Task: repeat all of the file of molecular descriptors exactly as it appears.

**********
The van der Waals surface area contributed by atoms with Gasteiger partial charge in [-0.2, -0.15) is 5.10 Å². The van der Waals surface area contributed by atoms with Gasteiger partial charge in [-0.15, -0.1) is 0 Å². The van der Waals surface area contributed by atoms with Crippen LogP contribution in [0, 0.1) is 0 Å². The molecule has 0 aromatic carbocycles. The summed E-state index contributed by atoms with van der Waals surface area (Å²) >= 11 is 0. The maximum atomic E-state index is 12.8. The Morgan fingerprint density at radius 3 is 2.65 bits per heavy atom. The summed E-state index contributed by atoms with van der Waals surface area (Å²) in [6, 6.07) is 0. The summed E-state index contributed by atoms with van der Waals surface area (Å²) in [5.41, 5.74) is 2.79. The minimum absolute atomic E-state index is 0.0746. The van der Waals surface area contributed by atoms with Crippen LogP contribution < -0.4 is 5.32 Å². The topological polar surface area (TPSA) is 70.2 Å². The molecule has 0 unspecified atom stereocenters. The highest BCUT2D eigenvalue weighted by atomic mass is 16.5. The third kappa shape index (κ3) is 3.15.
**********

The van der Waals surface area contributed by atoms with Gasteiger partial charge in [-0.2, -0.15) is 5.10 Å². The van der Waals surface area contributed by atoms with Gasteiger partial charge in [-0.15, -0.1) is 0 Å². The van der Waals surface area contributed by atoms with Crippen LogP contribution in [0, 0.1) is 0 Å². The molecule has 0 aromatic carbocycles. The summed E-state index contributed by atoms with van der Waals surface area (Å²) >= 11 is 0. The maximum atomic E-state index is 12.8. The Morgan fingerprint density at radius 3 is 2.65 bits per heavy atom. The summed E-state index contributed by atoms with van der Waals surface area (Å²) in [6, 6.07) is 0. The summed E-state index contributed by atoms with van der Waals surface area (Å²) in [5.41, 5.74) is 2.79. The minimum absolute atomic E-state index is 0.0746. The van der Waals surface area contributed by atoms with Crippen LogP contribution < -0.4 is 5.32 Å². The topological polar surface area (TPSA) is 70.2 Å². The molecule has 0 unspecified atom stereocenters. The highest BCUT2D eigenvalue weighted by atomic mass is 16.5. The third kappa shape index (κ3) is 3.15.